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New Report Documents Human Rights Failures in Minnesota Jails

Date: March 3, 2021
Country: United States of America
Type: Post
Issues: Court Monitoring , Due Process and Fair Trial , Migrant Rights

A new report by The Advocates for Human Rights, the James H. Binger Center for New Americans, and the Minnesota Immigrant Health Alliance finds that Minnesota jails with federal immigration contracts fail to meet human rights standards. Immigration Detention and COVID-19: Illuminating Human Rights Concerns in Minnesota Jails documents how lack of clearly defined standards, oversight, and accountability mechanisms, coupled with a system driven largely by cost and revenue concerns, have led to serious failures relating to health care and safety, solitary confinement, and due process.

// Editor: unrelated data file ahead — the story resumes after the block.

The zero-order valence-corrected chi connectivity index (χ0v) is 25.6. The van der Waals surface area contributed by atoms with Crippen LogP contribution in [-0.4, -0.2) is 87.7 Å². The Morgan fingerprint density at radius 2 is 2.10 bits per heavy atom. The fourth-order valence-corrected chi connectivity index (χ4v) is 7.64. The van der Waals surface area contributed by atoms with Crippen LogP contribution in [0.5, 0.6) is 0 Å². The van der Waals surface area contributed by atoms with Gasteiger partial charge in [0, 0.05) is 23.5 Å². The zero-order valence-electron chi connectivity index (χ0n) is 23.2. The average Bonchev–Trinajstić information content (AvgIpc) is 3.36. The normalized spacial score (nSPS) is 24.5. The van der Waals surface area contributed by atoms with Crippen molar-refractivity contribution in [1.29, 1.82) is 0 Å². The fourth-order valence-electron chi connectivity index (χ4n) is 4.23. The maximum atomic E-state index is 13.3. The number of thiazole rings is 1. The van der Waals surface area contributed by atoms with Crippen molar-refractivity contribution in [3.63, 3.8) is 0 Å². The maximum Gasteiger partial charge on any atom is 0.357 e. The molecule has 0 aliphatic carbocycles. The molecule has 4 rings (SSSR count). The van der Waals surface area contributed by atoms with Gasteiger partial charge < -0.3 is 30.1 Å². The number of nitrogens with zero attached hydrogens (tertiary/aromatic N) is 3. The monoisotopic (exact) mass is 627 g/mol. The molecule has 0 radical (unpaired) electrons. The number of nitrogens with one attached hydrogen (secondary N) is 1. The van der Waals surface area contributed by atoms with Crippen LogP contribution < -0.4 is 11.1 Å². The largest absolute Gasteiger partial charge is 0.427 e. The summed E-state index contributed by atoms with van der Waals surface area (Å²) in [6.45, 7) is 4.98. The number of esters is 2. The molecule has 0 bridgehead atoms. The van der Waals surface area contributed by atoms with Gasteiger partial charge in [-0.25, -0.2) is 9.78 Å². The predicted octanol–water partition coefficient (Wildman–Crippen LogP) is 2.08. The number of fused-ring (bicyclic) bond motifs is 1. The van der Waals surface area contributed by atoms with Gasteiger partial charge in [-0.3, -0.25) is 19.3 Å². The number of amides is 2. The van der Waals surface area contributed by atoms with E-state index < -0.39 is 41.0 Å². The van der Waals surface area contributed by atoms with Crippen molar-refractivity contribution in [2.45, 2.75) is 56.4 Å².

"Our findings reflect a confluence of two systems long plagued by violations," says Robin Phillips, executive director of The Advocates for Human Rights. "It's no surprise that, when the systems came under stress due to the pandemic, human rights violations resulted."

The sprawling federal immigration detention system has drawn serious criticism for decades. Meanwhile, horrific accounts of medical neglect in Minnesota jails have led to an effort at the Minnesota legislature to introduce state oversight over jails for the first time. The report documents ongoing problems with basic medical and mental health care, prolonged solitary confinement in violation of international standards, and serious due process violations.